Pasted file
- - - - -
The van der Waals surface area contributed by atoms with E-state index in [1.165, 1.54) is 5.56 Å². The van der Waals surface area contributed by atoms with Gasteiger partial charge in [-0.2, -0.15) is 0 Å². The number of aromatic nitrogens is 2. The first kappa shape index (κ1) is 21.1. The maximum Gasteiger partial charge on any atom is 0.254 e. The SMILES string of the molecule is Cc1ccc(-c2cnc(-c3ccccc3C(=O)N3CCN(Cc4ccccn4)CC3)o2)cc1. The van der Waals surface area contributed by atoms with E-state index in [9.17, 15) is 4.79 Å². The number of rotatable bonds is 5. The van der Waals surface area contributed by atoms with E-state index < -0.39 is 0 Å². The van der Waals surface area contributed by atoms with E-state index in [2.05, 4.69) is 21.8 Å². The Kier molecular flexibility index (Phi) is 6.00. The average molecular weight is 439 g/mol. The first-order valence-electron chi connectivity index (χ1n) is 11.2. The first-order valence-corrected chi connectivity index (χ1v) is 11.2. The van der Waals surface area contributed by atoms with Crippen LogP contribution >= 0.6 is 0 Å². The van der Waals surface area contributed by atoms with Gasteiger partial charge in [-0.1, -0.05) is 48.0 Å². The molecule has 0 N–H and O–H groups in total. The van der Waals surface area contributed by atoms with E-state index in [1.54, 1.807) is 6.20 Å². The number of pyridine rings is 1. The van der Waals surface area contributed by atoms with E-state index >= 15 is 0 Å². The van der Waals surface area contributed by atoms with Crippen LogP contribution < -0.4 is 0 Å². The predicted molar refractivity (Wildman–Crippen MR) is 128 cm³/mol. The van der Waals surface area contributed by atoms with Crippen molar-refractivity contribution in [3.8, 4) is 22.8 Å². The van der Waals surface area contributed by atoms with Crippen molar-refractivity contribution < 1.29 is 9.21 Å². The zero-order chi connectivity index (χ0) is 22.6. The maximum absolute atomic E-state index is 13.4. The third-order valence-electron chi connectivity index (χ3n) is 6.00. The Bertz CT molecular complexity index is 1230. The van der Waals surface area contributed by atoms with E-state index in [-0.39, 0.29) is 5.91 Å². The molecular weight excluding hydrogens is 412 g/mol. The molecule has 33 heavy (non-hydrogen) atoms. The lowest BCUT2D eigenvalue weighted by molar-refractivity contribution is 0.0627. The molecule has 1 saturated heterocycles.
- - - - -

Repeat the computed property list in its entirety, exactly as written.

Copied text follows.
The van der Waals surface area contributed by atoms with E-state index in [1.165, 1.54) is 5.56 Å². The van der Waals surface area contributed by atoms with Gasteiger partial charge in [-0.2, -0.15) is 0 Å². The number of aromatic nitrogens is 2. The first kappa shape index (κ1) is 21.1. The maximum Gasteiger partial charge on any atom is 0.254 e. The SMILES string of the molecule is Cc1ccc(-c2cnc(-c3ccccc3C(=O)N3CCN(Cc4ccccn4)CC3)o2)cc1. The van der Waals surface area contributed by atoms with E-state index in [9.17, 15) is 4.79 Å². The number of rotatable bonds is 5. The van der Waals surface area contributed by atoms with E-state index < -0.39 is 0 Å². The van der Waals surface area contributed by atoms with E-state index in [2.05, 4.69) is 21.8 Å². The Kier molecular flexibility index (Phi) is 6.00. The average molecular weight is 439 g/mol. The first-order valence-electron chi connectivity index (χ1n) is 11.2. The first-order valence-corrected chi connectivity index (χ1v) is 11.2. The van der Waals surface area contributed by atoms with Crippen LogP contribution >= 0.6 is 0 Å². The van der Waals surface area contributed by atoms with Gasteiger partial charge in [-0.1, -0.05) is 48.0 Å². The molecule has 0 N–H and O–H groups in total. The van der Waals surface area contributed by atoms with E-state index in [1.54, 1.807) is 6.20 Å². The number of pyridine rings is 1. The van der Waals surface area contributed by atoms with E-state index >= 15 is 0 Å². The van der Waals surface area contributed by atoms with Crippen LogP contribution < -0.4 is 0 Å². The predicted molar refractivity (Wildman–Crippen MR) is 128 cm³/mol. The van der Waals surface area contributed by atoms with Crippen molar-refractivity contribution in [3.8, 4) is 22.8 Å². The van der Waals surface area contributed by atoms with Crippen molar-refractivity contribution < 1.29 is 9.21 Å². The zero-order chi connectivity index (χ0) is 22.6. The maximum absolute atomic E-state index is 13.4. The third-order valence-electron chi connectivity index (χ3n) is 6.00. The Bertz CT molecular complexity index is 1230. The van der Waals surface area contributed by atoms with E-state index in [-0.39, 0.29) is 5.91 Å². The molecular weight excluding hydrogens is 412 g/mol. The molecule has 33 heavy (non-hydrogen) atoms. The lowest BCUT2D eigenvalue weighted by molar-refractivity contribution is 0.0627. The molecule has 1 saturated heterocycles.